The Rains Are Coming, How Prepared Are We?

It’s March 13, 2017 and we all just heard from the Ghana Meteorological Agency that the rains will be very severe this year. I watched and listened to the news on tv with my mouth wide open, and I asked myself, “how prepared are we for the coming rains as predicted?” Then thoughts of last two years flood and fuel explosion at a fuel station near the Kwame Nkrumah Circle started flooding my mind. Sorry for taking your minds back to that tragedy in which many people lost their lives. Are we really ready and prepared for the coming rains?

Are we ready to clear the choked drains? Will we be able to make sure that all structures on water ways are demolished? Can we find out those who issued the permits for such structures and let them face the full rigors of the law? Do our leaders have the political will to crack the whip on these law breakers to serve as a deterrent to other citizens? It is time for us to get it right and put our acts together and make sure that not a single Ghanaian life is lost during this year’s rainy season.

We can also do our part by not dumping rubbish into the drains, desilting choked drains, disposing off rubbish properly, and reporting people who go contrary to the sanitation laws in our communities. We should not wait for disasters to strike before we call on the government to come to our aid. Anytime I hear that phrase, I become very much annoyed to the core. We also don’t want to see the annual ritual of politicians touring disaster zones and sharing relief items to victims. Those relief items will never be enough for the disaster victims.

In my candid opinion, the name of the National Disaster Management Organization should be changed to National Disaster Prevention Organization. The warning signs are all over the place, the earlier we act, the better for this country. The future generations will like to see a Ghana that is devoid of floods. A Ghana where our city authorities will walk the talk and have the political will to take the right actions to cleanse our cities of filth.

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Passport Office Wahala

There comes certain times in a country when certain corrupt acts and practices must be stopped with all the seriousness that they deserve. Sometimes I wonder why we still cannot get it right when it comes to the acquisition of passports in Ghana. Just visit any of the Passport Offices in the designated locations such as Accra, Ho, Sekondi-Takoradi, Kumasi and Tamale and tell me your observation. I have been to the Passport Offices in Accra, Takoradi and Ho and my observations so far will come from the Accra office and Ho office.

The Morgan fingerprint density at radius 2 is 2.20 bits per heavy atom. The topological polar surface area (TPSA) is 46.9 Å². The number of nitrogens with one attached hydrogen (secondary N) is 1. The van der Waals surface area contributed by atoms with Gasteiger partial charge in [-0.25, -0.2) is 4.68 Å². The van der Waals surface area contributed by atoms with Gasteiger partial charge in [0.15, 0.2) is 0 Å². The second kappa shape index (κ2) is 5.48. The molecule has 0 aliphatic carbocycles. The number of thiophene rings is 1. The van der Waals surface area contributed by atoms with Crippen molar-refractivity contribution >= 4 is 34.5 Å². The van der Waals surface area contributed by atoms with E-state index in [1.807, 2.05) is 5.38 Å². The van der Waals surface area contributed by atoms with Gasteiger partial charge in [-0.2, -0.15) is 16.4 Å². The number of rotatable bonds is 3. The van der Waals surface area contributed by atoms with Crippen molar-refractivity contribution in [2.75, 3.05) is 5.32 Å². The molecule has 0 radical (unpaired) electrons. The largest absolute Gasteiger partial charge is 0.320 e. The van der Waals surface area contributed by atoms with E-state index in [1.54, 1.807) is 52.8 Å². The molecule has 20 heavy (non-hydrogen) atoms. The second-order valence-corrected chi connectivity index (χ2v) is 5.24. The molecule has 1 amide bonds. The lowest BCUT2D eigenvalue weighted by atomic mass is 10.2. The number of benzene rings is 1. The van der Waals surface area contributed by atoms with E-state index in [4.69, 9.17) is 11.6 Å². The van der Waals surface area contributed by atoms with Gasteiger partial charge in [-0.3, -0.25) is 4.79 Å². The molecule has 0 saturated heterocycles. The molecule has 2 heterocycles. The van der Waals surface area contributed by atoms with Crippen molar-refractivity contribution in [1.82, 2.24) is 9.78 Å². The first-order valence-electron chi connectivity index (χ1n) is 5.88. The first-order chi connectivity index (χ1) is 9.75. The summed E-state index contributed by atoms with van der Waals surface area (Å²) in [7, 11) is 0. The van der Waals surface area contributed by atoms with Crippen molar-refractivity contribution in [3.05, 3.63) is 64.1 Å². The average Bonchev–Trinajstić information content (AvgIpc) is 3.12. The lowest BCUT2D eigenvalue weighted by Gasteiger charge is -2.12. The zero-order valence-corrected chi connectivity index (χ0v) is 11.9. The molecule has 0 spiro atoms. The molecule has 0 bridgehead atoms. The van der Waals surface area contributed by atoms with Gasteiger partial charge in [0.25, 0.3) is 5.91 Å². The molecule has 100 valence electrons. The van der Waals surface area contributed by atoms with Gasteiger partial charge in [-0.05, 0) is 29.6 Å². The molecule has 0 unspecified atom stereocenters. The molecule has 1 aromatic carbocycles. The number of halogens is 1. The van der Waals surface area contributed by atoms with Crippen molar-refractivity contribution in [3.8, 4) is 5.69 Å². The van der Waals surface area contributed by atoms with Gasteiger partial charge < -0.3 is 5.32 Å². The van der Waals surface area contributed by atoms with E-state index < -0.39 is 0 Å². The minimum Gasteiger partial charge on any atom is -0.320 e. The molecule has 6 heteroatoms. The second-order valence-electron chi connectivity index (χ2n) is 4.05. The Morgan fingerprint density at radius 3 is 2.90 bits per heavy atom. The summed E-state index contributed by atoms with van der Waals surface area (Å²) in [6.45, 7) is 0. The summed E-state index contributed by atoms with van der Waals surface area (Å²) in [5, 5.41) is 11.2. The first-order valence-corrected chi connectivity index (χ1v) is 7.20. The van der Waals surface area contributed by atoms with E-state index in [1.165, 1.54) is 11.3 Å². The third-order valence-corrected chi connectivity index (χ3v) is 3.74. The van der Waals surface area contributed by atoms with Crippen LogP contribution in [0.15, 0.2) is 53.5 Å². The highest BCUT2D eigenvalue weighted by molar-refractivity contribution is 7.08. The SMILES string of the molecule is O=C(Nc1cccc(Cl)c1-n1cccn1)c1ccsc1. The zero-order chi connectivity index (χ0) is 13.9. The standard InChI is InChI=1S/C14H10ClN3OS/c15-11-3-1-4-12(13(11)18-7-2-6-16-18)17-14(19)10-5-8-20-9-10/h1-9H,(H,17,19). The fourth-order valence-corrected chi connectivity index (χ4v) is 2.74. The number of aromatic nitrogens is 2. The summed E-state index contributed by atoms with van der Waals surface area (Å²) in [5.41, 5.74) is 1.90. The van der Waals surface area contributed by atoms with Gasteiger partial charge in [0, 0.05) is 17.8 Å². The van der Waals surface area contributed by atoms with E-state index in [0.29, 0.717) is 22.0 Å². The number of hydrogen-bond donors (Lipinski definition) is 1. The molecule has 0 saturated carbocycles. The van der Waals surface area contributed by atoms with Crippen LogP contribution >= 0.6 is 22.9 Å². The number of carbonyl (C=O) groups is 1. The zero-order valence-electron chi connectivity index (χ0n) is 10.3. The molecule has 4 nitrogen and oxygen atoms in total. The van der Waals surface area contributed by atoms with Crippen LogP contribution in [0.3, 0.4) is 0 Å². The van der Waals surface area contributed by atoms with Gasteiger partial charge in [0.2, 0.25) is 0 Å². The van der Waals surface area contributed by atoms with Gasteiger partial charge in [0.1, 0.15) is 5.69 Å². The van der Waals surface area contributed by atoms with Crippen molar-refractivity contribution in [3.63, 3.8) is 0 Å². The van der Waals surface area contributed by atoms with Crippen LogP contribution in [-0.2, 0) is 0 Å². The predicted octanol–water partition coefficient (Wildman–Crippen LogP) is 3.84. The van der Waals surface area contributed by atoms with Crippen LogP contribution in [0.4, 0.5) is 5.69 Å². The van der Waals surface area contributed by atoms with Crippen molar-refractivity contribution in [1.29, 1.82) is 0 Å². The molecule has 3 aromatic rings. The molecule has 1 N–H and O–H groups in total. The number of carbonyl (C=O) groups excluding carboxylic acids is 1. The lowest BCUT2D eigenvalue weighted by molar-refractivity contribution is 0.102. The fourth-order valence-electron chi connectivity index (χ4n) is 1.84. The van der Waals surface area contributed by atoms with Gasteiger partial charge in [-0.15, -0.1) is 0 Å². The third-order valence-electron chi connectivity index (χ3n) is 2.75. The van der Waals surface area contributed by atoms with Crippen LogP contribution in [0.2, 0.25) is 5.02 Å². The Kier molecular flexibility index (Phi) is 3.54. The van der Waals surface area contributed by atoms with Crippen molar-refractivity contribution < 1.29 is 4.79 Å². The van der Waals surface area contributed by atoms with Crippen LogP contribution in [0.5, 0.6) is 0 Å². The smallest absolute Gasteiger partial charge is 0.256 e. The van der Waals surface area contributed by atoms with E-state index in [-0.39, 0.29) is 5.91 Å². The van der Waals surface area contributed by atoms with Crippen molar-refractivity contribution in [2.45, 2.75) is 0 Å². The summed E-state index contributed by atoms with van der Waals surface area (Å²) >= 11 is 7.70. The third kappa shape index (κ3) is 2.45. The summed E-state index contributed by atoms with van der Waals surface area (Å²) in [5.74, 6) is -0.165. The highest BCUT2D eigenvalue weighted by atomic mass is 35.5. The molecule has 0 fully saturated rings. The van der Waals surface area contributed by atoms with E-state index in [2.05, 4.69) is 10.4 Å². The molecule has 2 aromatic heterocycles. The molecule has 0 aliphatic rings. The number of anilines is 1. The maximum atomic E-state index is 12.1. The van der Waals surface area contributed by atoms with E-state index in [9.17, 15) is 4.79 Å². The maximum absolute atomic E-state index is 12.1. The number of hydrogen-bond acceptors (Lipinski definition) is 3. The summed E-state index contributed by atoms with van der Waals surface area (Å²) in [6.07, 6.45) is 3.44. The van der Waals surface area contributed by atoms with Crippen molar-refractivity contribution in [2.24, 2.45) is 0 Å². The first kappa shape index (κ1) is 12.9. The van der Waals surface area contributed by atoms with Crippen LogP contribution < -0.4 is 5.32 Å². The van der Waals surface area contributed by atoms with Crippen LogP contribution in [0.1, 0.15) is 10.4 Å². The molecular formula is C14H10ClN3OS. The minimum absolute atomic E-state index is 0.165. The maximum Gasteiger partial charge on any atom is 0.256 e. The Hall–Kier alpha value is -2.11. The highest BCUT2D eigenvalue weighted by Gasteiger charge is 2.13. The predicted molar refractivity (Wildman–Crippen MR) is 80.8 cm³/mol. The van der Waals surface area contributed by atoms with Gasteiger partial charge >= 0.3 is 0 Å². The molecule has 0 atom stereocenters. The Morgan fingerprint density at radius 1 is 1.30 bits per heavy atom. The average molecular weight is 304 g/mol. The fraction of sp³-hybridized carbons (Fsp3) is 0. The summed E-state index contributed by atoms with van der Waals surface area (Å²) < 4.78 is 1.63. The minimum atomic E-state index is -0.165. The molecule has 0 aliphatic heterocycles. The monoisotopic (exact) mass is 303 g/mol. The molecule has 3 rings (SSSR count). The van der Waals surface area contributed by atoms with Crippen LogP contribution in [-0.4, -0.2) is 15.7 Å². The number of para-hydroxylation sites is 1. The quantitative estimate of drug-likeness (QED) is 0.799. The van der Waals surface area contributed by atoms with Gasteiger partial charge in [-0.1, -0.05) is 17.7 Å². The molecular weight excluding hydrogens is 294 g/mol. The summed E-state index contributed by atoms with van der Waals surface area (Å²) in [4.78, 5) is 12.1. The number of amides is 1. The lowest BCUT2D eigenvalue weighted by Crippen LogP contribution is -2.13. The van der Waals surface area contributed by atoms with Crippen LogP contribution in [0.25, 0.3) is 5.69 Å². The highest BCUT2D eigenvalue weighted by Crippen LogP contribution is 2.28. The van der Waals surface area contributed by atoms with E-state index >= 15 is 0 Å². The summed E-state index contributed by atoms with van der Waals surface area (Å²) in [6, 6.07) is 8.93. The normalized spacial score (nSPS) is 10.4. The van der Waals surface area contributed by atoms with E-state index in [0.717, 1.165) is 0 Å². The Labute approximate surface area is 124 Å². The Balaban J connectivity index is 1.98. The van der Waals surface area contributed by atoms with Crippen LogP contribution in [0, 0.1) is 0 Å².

Is it not a basic right for every Ghanaian to acquire a Ghanaian passport? I happen to be in need of a passport, so I bought a passport form at a bank in Takoradi and filled it with the necessary information attached with the necessary documents. Since I went back to Accra, I deemed it necessary to submit it at the Passport Office. But my hopes were dashed when I got there at exactly 8am only to be told by the security man that I should have been there before 5am to be given a number for the submission of my forms. I asked myself, who reports for work at 5am in Ghana? He told me that they attended to only those who were given the numbers by 5am on a daily basis. Surprisingly, he asked me to give him GhC1000 he could help fast track the process. I declined that offer and walked away with my hopes dashed. I also observed some people standing at the entrance and calling applicants just to illegally help them acquire their passports. I heard these were the Goro Boys and they had their connections inside the Passport Office. With this experience, I resolved never to go back to the Passport Office in Accra. A friend advised me to submit my forms at the Passport Office in Ho. Guess what happened when I got to Ho?

The situation in Ho was nothing different as when I got there, I had to ask the officials at the Passport Office what I was supposed to do concerning the processes I was to go through. I submitted my forms and was told to sit down and wait. That seemed like eternity for me. Little did I know that some applicants were condoning corrupt acts there by putting money in their forms when submitting their forms. Those applicants were called within the shortest time though they came to meet some of us at the place. I waited for more than 3 hours before I was called and finally went through the process with some of the Immigration officers openly asking for money from me and some of the applicants. This was also going on at the biometric registration section of the Passport Office. I was left dumbstruck by the stinking corruption going on there. There was a notice pasted there that warned applicants from dealing with any of the immigration officers but I observed some of the applicants were going contrary to this directive.

Questions for the Ministry of Foreign Affairs